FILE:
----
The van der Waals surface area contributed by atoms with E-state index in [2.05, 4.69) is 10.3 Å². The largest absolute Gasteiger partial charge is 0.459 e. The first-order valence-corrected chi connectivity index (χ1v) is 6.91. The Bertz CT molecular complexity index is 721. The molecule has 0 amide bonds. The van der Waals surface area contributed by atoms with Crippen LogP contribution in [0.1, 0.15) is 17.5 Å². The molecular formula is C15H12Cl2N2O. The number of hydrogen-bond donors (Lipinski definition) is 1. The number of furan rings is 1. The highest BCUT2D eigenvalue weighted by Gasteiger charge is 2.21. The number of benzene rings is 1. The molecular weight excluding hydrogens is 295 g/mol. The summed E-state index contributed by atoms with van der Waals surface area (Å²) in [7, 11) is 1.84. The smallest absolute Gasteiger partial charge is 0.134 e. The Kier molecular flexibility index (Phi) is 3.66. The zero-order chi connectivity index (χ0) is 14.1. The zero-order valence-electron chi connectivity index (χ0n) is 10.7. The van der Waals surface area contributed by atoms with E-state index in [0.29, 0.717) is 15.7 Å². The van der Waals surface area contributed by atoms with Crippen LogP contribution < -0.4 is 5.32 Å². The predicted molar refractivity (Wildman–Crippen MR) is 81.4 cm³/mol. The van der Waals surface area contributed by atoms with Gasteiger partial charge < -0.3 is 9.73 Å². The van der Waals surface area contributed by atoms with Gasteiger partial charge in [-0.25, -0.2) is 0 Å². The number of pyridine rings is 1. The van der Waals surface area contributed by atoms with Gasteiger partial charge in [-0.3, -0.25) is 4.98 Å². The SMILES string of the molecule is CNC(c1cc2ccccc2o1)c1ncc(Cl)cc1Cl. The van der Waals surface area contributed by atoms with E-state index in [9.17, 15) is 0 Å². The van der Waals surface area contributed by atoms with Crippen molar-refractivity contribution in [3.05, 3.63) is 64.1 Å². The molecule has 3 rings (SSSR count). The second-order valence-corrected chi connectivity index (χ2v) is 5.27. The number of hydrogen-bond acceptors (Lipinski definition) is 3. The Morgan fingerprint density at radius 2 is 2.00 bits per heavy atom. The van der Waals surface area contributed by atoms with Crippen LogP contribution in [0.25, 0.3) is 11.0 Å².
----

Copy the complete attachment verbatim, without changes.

The van der Waals surface area contributed by atoms with E-state index in [2.05, 4.69) is 10.3 Å². The largest absolute Gasteiger partial charge is 0.459 e. The first-order valence-corrected chi connectivity index (χ1v) is 6.91. The Bertz CT molecular complexity index is 721. The molecule has 0 amide bonds. The van der Waals surface area contributed by atoms with Crippen LogP contribution in [0.1, 0.15) is 17.5 Å². The molecular formula is C15H12Cl2N2O. The number of hydrogen-bond donors (Lipinski definition) is 1. The number of furan rings is 1. The highest BCUT2D eigenvalue weighted by Gasteiger charge is 2.21. The number of benzene rings is 1. The molecular weight excluding hydrogens is 295 g/mol. The summed E-state index contributed by atoms with van der Waals surface area (Å²) in [7, 11) is 1.84. The smallest absolute Gasteiger partial charge is 0.134 e. The Kier molecular flexibility index (Phi) is 3.66. The zero-order chi connectivity index (χ0) is 14.1. The zero-order valence-electron chi connectivity index (χ0n) is 10.7. The van der Waals surface area contributed by atoms with E-state index in [0.29, 0.717) is 15.7 Å². The van der Waals surface area contributed by atoms with Crippen LogP contribution < -0.4 is 5.32 Å². The predicted molar refractivity (Wildman–Crippen MR) is 81.4 cm³/mol. The van der Waals surface area contributed by atoms with Gasteiger partial charge < -0.3 is 9.73 Å². The van der Waals surface area contributed by atoms with Gasteiger partial charge in [-0.25, -0.2) is 0 Å². The number of pyridine rings is 1. The van der Waals surface area contributed by atoms with Gasteiger partial charge in [-0.3, -0.25) is 4.98 Å². The SMILES string of the molecule is CNC(c1cc2ccccc2o1)c1ncc(Cl)cc1Cl. The van der Waals surface area contributed by atoms with E-state index in [9.17, 15) is 0 Å². The van der Waals surface area contributed by atoms with Crippen molar-refractivity contribution in [3.05, 3.63) is 64.1 Å². The molecule has 3 rings (SSSR count). The second-order valence-corrected chi connectivity index (χ2v) is 5.27. The number of hydrogen-bond acceptors (Lipinski definition) is 3. The Morgan fingerprint density at radius 2 is 2.00 bits per heavy atom. The van der Waals surface area contributed by atoms with Crippen LogP contribution in [0.25, 0.3) is 11.0 Å².